770-ton load from San Onofre nuclear plant arrives at Utah disposal site

A 770-ton chunk from the San Onofre Nuclear Generating Station is hauled away.
A 770-ton nuclear reactor pressure vessel from the old Unit 1 facility at the San Onofre Nuclear Generating Station has completed its journey through three states to a disposal site in Clive, Utah.
(Nevada Department of Transportation)

The seven-week journey of an old but vital piece of the San Onofre nuclear power plant, a shipment weighing in at 770 tons, has been completed.

The reactor pressure vessel that helped generate electricity at Unit 1 of the plant arrived last week at a licensed disposal site about 75 miles west of Salt Lake City after being shipped by rail and then over highways in Nevada and Utah.

The removal of the vessel “is an important milestone” in the larger efforts to decommission the San Onofre Nuclear Generating Station, or SONGS, said Doug Bauder, vice president at Southern California Edison and chief nuclear officer at the facility.

“The project required detailed planning and coordination between the SONGS oversight team and our contractors,” Bauder said in an email. “From start to finish, the project was done with safety as the top priority.”

The vessel left SONGS May 24 via rail before stopping at an industrial park in North Las Vegas, Nev., where cranes helped assemble a trailer 122 feet long, with 45 axles, that slowly hauled the massive chunk about 450 miles along highways in Nevada and Utah to the EnergySolutions disposal facility in the town of Clive, Utah.

Six heavy-duty Class 8 trucks with combined 4,000-horsepower moved the load. The convoy used 460 tires that were 18 inches wide to prevent damaging roads, bridges and public infrastructure. Contractors from Emmert International used hydraulic jacks to reinforce drainage culverts.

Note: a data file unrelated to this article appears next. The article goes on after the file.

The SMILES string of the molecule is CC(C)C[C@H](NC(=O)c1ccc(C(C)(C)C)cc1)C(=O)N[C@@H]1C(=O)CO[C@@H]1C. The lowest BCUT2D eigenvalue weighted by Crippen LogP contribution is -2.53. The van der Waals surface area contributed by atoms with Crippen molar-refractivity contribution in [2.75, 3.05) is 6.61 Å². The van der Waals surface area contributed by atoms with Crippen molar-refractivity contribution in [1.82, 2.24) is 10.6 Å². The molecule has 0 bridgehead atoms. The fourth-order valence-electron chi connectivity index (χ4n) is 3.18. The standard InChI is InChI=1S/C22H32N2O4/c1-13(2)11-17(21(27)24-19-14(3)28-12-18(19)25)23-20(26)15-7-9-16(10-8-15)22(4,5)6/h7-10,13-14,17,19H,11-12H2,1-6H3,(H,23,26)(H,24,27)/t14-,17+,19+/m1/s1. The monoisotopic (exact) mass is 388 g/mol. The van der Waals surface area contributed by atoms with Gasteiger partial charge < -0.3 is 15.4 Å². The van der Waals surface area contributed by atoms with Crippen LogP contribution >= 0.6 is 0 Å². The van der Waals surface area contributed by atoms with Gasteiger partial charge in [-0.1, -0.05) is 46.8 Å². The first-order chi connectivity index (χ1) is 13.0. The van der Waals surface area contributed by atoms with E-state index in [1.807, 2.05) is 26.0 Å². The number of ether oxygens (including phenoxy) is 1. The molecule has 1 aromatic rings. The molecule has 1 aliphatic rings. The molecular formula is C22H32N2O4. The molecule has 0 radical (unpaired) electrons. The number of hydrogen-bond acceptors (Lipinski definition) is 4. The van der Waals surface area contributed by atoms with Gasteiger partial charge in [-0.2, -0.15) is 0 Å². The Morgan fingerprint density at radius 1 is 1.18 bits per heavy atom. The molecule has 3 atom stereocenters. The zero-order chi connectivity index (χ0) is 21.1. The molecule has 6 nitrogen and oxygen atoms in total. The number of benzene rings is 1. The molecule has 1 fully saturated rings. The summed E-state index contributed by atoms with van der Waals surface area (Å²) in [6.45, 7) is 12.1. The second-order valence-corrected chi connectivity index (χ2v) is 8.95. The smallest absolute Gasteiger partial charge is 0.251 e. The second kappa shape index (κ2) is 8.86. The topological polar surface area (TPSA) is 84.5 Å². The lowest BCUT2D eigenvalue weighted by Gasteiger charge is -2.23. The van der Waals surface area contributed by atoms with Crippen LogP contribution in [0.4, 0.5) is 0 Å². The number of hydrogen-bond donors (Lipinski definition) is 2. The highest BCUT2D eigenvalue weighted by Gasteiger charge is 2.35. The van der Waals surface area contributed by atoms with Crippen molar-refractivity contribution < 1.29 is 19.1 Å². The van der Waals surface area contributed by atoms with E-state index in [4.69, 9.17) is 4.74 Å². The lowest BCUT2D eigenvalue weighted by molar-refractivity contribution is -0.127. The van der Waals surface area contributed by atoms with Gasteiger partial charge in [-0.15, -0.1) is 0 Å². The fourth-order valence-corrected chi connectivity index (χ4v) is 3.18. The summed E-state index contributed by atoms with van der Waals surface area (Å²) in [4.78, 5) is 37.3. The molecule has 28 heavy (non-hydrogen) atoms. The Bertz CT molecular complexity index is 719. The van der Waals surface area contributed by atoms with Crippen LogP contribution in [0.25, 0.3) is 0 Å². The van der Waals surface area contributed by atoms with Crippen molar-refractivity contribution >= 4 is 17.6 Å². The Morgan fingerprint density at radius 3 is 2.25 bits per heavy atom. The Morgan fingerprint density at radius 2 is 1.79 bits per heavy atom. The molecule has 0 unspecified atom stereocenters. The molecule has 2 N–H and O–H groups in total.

A spokesman for the Nevada Department of Transportation said it was the heaviest load to ever traverse the Silver State’s roadways. Transportation officials in Utah said the shipment arrived July 14 without any issues.

The pressure vessel held nuclear fuel at SONGS when Unit 1 was in operation between 1968 and 1992. For 18 years, the vessel sat at the north end of the plant, covered in a shell of steel two inches thick, with a top and bottom each three inches thick to shield against radiation.

Encased in a carbon steel cylinder for the trip, the vessel contained pieces of radioactive metal and grout. The U.S. Nuclear Regulatory Commission designated the shipment as Class A low-level waste, the least hazardous classification of radioactive waste.

A convoy hauling a 770-ton nuclear reactor pressure vehicle.
Six heavy-duty Class 8 trucks hauled the 770-ton nuclear reactor pressure vessel to a nuclear waste facility in Utah.
(Nevada Department of Transportation )

The shipment is one of many that will head to the Clive disposal facility as part of a scheduled eight-year process to dismantle SONGS, although future shipments will not be as large. EnergySolutions and construction giant AECOM have partnered to undertake the $4.4-billion demolition project, which began earlier this year.

The SONGS decommissioning plan is one of the nation’s largest; EnergySolutions told the Salt Lake City Tribune it expects to yield about 13.4 million cubic feet of low-level waste. The company projects that 40% to 60% of the material will be free of damaging levels of radiation.

“However, because they are present within the licensed footprint, they must be considered and treated as being radioactively contaminated until the absence of excess levels of radioactivity can be confirmed,” EnergySolutions spokesman Mark Walker told the newspaper.

If all goes as planned, by the time dismantlement at SONGS is completed, all that will remain will be two dry storage facilities holding 3.55 million pounds of used-up fuel or waste that accumulated during the time the plant produced power; a security building with personnel to look over the waste; a 28-foot-tall seawall; a walkway connecting two beaches north and south of the plant; and a switchyard with power lines.

The distinctive 200-foot-tall twin domes that loom over Interstate 5 are scheduled to come down between late 2025 and 2027.

Nikolewski writes for the San Diego Union-Tribune.